• Neck
• SpineShoulder
• SpineBase
• ShoulderLeft/ShoulderRight
• ElbowLeft/ElbowRight
• WristLeft/WristRight
• HipLeft/HipRight
• KneeLeft/KneeRight

The method described in this post will help you in most use-case scenarios, such as simple games. In case you would like to have increased accuracy (e.g. healthcare apps), you’ll need to use more complex algorithms, which involve a lot of custom coding. LightBuzz has a lot of experience with this kind of algorithms and could help you with your project.

## Summary

In this blog post, you’ve learnt how to easily measure the rotation of the human body joints around the X, Y, and Z axis.

## PS: Vitruvius

If you liked this post, then you’ll love Vitruvius. Vitruvius is the result of my Kinect research during the past 5 years. Vitruvius will help you minimize the development time and create tough applications with just a few lines of code! Includes advanced Mathematics, Avateering, Video Recording, Face Tracking, and more.

‘Til the next time, keep Kinecting! Vangos Pterneas is a software engineer, book author, and award-winning Microsoft Most Valuable Professional (2014-2019). Since 2012, Vangos has been helping Fortune-500 companies and ambitious startups create demanding motion-tracking applications. He's obsessed with analyzing and modeling every aspect of human motion using AI and Maths. Vangos shares his passion by regularly publishing articles and open-source projects to help and inspire fellow developers.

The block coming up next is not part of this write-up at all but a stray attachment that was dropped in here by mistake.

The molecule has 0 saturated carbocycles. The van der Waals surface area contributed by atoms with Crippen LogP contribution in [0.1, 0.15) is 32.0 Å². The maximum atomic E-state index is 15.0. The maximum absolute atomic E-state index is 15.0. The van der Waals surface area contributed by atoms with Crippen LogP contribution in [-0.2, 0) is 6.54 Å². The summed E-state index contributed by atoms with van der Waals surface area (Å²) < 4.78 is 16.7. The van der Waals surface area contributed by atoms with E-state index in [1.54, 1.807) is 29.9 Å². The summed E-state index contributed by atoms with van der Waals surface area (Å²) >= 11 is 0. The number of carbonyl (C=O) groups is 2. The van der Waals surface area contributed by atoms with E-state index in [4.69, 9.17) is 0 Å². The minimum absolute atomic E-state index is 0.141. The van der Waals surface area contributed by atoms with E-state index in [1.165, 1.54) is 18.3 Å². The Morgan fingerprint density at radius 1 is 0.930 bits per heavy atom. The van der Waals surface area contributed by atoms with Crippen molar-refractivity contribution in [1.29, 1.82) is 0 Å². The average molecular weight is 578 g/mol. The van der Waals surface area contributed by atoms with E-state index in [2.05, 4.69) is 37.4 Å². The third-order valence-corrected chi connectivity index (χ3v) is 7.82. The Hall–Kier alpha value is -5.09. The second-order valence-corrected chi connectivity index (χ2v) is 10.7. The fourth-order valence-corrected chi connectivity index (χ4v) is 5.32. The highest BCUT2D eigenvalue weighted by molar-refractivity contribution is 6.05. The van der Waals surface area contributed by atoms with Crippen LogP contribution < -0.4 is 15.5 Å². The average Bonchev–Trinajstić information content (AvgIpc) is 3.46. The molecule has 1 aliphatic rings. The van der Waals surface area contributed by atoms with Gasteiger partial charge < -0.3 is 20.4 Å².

• mggsc says:

Hi, I found many interpretations about joint orientation on MSDN forum. But thers is no definitely explainations. Some people says the joint orientation is relative to its parent. However some others think it is absolute. It makes me confused! And what is the orientation of X/Y/Z axis of the joint coordinate? Someone puts it as follows:
Binormal (X) – perpendicular to bone and normal
Bone direction (Y) – always matches skeleton
Normal (Z) – joint roll, perpendicular to the bone
The explanationis ambiguous too. I think nobody has clearly explaned how the orientation information works so far.

• Harry says:

Hi, have you figured out whether the joint orientation is relative or absolute?

• Karla Trejo says:

Hello Vangos! Thank you for this great tutorial 🙂

I have a question regarding the “Yaw” formulation:

double value = 2.0 * (quaternion.W * quaternion.Y – quaternion.Z * quaternion.X);
value = value > 1.0 ? 1.0 : value;
value = value < -1.0 ? -1.0 : value;